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What Every Business Must Know About the Centennials

Watch out, Millenials, there’s a new group of kids in town. Whether you call them Generation Z or the Centennials, the generation born after the Millennials is now age 13 to 18. If you think that doesn’t matter because they don’t have much spending power (yet), think again. The Centennials already account for nearly one-fourth of the population and by 2020, they are projected to make up 40 percent, according to a new study by PowerReviews.

Here are some things you need to know about this market from the Centennial Shopper Study.

Think fast! You don’t have a lot of time to make an impression on Centennials. Weaned on multitasking, their average attention span is just eight seconds. Since this group has never known a world without technology as a part of daily life, using tools such as online advertising, mobile marketing and video marketing is essential to pique their interest.

For youngsters, Centennials are surprisingly stingy. They grew up during the Great Recession, which has left an enduring mark on their spending habits. Two-thirds would rather save their money than make impulse buys. When parting with their hard-earned money, almost three-fourths of Centennials say they do a lot of research and read product reviews before making a purchase. Specifically, 64% read at least four reviews before making a purchase, while one-third say online reviews are more important than brand names or free shipping.

More than any other age group, Centennials have high expectations for engaging with your business. They want to be able to ask questions and get answers before they buy. One-third say they won’t buy a product unless they can ask questions about it first, while nearly eight out of 10 say that if they can’t ask questions on a company’s product page, they’ll visit another retailer’s website instead.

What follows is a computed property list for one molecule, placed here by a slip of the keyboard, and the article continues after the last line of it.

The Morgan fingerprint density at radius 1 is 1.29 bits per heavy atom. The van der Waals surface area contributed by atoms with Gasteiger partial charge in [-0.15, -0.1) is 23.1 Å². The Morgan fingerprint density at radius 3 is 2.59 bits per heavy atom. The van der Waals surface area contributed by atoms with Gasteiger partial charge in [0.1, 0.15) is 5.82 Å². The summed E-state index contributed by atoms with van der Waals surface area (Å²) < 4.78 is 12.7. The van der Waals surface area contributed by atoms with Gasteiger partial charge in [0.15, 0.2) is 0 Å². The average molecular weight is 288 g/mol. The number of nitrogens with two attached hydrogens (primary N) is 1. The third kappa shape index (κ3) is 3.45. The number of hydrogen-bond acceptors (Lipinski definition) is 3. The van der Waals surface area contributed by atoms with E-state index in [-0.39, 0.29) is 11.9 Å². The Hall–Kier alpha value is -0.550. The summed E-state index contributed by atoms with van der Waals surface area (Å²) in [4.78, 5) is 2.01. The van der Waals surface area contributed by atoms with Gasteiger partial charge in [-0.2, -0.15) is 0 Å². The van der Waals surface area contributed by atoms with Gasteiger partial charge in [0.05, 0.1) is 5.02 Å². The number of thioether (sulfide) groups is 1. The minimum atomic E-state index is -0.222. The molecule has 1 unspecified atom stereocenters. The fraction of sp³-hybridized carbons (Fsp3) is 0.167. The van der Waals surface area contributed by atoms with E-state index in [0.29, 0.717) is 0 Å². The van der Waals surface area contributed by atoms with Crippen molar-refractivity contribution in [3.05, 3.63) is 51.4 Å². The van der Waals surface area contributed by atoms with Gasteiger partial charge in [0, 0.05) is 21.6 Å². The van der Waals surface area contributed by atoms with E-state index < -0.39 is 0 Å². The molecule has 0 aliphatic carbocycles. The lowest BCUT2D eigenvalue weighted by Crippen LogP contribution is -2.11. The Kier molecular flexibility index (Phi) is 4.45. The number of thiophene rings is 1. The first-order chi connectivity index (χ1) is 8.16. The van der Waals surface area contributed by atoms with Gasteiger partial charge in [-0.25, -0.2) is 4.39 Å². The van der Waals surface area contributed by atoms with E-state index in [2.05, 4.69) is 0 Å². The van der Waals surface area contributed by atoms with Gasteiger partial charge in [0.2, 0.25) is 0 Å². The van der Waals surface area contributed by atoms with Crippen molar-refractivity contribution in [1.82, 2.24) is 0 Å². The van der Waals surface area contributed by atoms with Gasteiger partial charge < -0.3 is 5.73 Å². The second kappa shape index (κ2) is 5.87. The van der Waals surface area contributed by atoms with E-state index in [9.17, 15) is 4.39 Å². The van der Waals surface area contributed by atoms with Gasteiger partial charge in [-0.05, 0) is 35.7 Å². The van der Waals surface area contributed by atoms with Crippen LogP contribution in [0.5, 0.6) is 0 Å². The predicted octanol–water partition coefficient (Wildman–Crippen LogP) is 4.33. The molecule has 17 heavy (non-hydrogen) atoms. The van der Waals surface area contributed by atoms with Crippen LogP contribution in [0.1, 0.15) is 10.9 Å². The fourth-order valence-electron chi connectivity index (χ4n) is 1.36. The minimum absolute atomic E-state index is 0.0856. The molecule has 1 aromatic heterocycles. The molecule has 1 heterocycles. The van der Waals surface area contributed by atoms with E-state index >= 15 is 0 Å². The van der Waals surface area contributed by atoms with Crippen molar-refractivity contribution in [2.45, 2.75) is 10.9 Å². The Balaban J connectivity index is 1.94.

As you might expect, Centennials do most of their pre-purchasing product research and browsing online. More than half (52 percent) browse on a laptop or desktop computer; 37 percent do so on their smartphones and just 6 percent visit a physical store to window shop.

How can your business best get Centennials’ attention? The report suggests these tactics:

Reviews matter. Make sure plenty of reviews exist about your business and/or your products. Get listed on popular review and ratings sites and, if possible, share reviews on your own website, or at least link to them from your website.

Focus on quality. Surprisingly, low prices aren’t a key issue for Centennials. They’d rather spend more money on a quality product, so make sure that your marketing emphasizes quality rather than cost.

Share the details. Offer lots of information about each product on your website. This includes multiple photos, videos if relevant, detailed descriptions, sizing information, dimensions and more.

Be ready to engage. Even if you offer tons of information, it still may not be enough! Use online chat to quickly respond to Centennials’ questions. Go even further by reaching out to customers who post reviews — Centennials love to be asked their opinions, but a whopping 89 percent say they’ve never been contacted by any company after leaving a review.

Make it mobile. It goes almost goes without saying, but I’m still going to say it: make sure your website is mobile friendly if you want to have any hope of capturing Centennials’ dollars.